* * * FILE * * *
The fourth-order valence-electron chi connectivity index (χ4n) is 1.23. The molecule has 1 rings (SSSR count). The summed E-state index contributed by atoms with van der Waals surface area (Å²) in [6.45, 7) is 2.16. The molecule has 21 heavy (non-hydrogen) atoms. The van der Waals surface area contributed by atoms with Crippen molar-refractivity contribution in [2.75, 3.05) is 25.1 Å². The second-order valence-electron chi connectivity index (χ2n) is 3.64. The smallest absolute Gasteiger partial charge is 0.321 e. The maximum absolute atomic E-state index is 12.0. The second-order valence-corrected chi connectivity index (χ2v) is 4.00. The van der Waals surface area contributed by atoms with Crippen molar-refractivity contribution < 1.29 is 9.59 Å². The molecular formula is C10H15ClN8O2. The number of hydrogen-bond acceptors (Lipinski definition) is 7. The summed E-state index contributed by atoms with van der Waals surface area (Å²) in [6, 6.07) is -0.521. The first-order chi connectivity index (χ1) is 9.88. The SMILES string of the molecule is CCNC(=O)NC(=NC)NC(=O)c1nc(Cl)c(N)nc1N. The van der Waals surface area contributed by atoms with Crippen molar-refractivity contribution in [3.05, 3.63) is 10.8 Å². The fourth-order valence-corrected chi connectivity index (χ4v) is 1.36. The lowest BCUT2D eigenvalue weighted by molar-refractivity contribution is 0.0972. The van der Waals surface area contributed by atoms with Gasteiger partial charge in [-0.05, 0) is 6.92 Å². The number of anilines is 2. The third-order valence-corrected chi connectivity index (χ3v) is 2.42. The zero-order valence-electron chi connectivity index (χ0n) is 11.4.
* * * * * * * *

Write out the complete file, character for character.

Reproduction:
The fourth-order valence-electron chi connectivity index (χ4n) is 1.23. The molecule has 1 rings (SSSR count). The summed E-state index contributed by atoms with van der Waals surface area (Å²) in [6.45, 7) is 2.16. The molecule has 21 heavy (non-hydrogen) atoms. The van der Waals surface area contributed by atoms with Crippen molar-refractivity contribution in [2.75, 3.05) is 25.1 Å². The second-order valence-electron chi connectivity index (χ2n) is 3.64. The smallest absolute Gasteiger partial charge is 0.321 e. The maximum absolute atomic E-state index is 12.0. The second-order valence-corrected chi connectivity index (χ2v) is 4.00. The van der Waals surface area contributed by atoms with Crippen molar-refractivity contribution < 1.29 is 9.59 Å². The molecular formula is C10H15ClN8O2. The number of hydrogen-bond acceptors (Lipinski definition) is 7. The summed E-state index contributed by atoms with van der Waals surface area (Å²) in [6, 6.07) is -0.521. The first-order chi connectivity index (χ1) is 9.88. The SMILES string of the molecule is CCNC(=O)NC(=NC)NC(=O)c1nc(Cl)c(N)nc1N. The van der Waals surface area contributed by atoms with Crippen molar-refractivity contribution in [3.05, 3.63) is 10.8 Å². The fourth-order valence-corrected chi connectivity index (χ4v) is 1.36. The lowest BCUT2D eigenvalue weighted by molar-refractivity contribution is 0.0972. The van der Waals surface area contributed by atoms with Gasteiger partial charge in [-0.05, 0) is 6.92 Å². The number of anilines is 2. The third-order valence-corrected chi connectivity index (χ3v) is 2.42. The zero-order valence-electron chi connectivity index (χ0n) is 11.4.